Erstellt am: 13. 12. 2015 - 11:00 Uhr
The End of the Fossil Fuel Era?
“It’s an historic day, it’s an historic agreement. It really is a turning point in the history of climate change,” a visibly delighted Austrian environment minister Andrä Rupprechter told me, barely an hour after the so-called Paris Agreement was adopted here in Le Bourget.
This time Greenpeace, often the fly in the orange juice of environment ministers, wholeheartedly agreed: “This is historic,” said Greenpeace Austria’s Adam Pawloff: “For the first time ever 196 nations have come together to agree a legally binding deal to counter the effects of climate change.”
The deal, a framework to tackle global warming, set a new goal to reach net zero emissions in the second half of the century - a target which should tell investors, they’d more savvy in the future to put their money in renewable technology. As Rupprechter put it: “Today we started the end of the fossil fuel era.”
Angie Rattay/Neongreen Network
Crucially, the deal includes a review mechanism that means countries are obliged to update and hopefully deepen their national emissions cuts at regular intervals. This is important because the current carbon cutting pledges from individual countries won’t make us hit the ambitious targets included in the Paris Agreement. These include containing global warming to a peak of 2 degrees above pre-industrial levels - with the ultimate ambition of keeping the rise to just 1.5 degrees.
As the Guardian’s John Vidal told me in a first reaction to the deal: “This is just the architecture and the building will be erected over the next few years.” He says in the near future money should be made available for poorer countries to adapt to or mitigate the effects of climate change, and to smooth the transition to clean energy. “And the carbon-cutting ambitions can be ratcheted up,” added Vidal “I think that is what a lot of countries are hoping: that this is just the start.”
So while thanking the delegates at this conference, United Nations Secretary General Ban Ki Moon warned that the real work was only just about to begin: “Now we must stay united and bring the same spirit you have demonstrated already here to the crucial test of implementation.”
Angie Rattay/Neongreen Network
That will mean no less than reforming the way we power our lives, said Andrä Rupprechter. “We have to start with the decarbonisation of our energy and mobility systems, and this was the start today.”
Adam Pawloff of Greenpeace agreed. “What we needed was a deal on a global level that sends a strong signal to business and to industry that we are taking this problem seriously - or at least trying to”, he said. “What we need now is for business and industry and government on a national, regional and local level to take this forward and translate it into action. We need to replace our fossil fuel power plants with renewable energy and we need to do it quickly.”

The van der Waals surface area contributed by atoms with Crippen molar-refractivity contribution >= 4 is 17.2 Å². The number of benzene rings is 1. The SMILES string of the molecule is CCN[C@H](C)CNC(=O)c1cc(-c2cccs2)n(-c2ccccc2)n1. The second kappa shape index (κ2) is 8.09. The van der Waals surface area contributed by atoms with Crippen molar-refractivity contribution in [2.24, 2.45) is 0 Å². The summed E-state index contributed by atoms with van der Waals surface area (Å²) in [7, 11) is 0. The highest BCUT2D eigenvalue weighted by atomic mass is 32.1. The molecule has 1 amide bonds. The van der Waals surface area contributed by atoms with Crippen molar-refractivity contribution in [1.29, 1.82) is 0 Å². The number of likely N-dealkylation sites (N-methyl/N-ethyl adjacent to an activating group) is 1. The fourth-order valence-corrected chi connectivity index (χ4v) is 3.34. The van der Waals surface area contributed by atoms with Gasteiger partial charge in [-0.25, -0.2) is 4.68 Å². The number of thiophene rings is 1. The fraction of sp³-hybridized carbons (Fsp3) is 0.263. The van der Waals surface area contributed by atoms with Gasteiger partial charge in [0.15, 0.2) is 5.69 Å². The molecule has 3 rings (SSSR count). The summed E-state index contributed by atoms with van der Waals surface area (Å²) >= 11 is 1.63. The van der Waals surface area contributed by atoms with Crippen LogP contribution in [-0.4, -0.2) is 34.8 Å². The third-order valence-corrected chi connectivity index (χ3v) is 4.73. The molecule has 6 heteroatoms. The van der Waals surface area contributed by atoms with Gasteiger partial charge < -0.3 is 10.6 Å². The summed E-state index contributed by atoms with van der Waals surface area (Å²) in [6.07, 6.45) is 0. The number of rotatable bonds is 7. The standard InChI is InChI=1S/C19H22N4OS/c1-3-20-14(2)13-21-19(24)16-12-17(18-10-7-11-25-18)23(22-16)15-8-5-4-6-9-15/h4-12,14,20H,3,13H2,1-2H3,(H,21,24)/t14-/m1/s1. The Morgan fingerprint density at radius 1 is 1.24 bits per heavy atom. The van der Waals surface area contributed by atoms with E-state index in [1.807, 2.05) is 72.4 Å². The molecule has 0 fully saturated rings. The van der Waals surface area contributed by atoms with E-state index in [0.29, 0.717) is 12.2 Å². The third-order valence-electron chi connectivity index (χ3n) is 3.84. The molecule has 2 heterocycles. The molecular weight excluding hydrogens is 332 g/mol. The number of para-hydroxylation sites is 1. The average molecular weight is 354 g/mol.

He was worried about a last minute compromise on the review system. Since current carbon-pledges are not going to get us to a world with a warming cap of two degrees, Greenpeace had been hoping that the review system would mean that the efforts had to be improved.
But deepening cuts is not mandatory. So, in essence, countries can review their cuts and, perfectly legally, opt for less ambition from 2018.
As Vidal had put it earlier, this was “the deal everyone could agree to, rather than the deal everyone wanted”, and there were certainly some losers. The pressure group 350.org lamented that indigenous rights, human rights and women's rights had been moved to sections of the text where they aren't legally protected or operationalized.
Indigenous people have traditionally been among the best custodians of nature, but their land rights have not been protected by international law and they fear they could be marginalised by big corporations using afforestation projects as a way to turn trees into investment stock instead of … well, trees.
Yet NGOs overwhelmingly applauded the ambitious goals - with obvious caveats. They basically say the proof of the pudding is in the tasting. It was heartening to see ministers from across the globe applaud the global agreement and embrace it. But when they return home we will be watching carefully how they go about turning the Paris Agreement into practical policy.
Will car-firms, that have been shown to cheat on their emissions, be held to task? Or will they be let off? Will the world’s ministers live up to the hype?
A lot of credit for getting any sort of deal must go to Laurent Fabius, the French Foreign Minister and President of the COP21 UN Climate change conference. He directed the meeting like a convivial dinner party host who stays awake and keeps the conversation going, even you sense the guests are becoming bored.
I was having a post-conference beer with FM4’s Barbara Köppel, as Fabius finally left the Plenary hall after midnight. After three all night sessions an agreement had been reached, but then he had had to sit through mini-speeches from most of the 196 national delegations, his glasses perched on the end of his nose like a kindly looking headmaster. As he filed past the café, the late-night customers burst into spontaneous applause. It’s not the sort of politics I am used too.
In the end Ban Ki Moon summed up to the potential significance of the deal. Ban has made the fight against climate change one of the key aspects of his two periods at the helm of the international community. There was genuine emotion in his voice when he said:
“Today we can look our children and our grandchildren in the eye and finally say we have joined hands to bequeath a more habitable world.”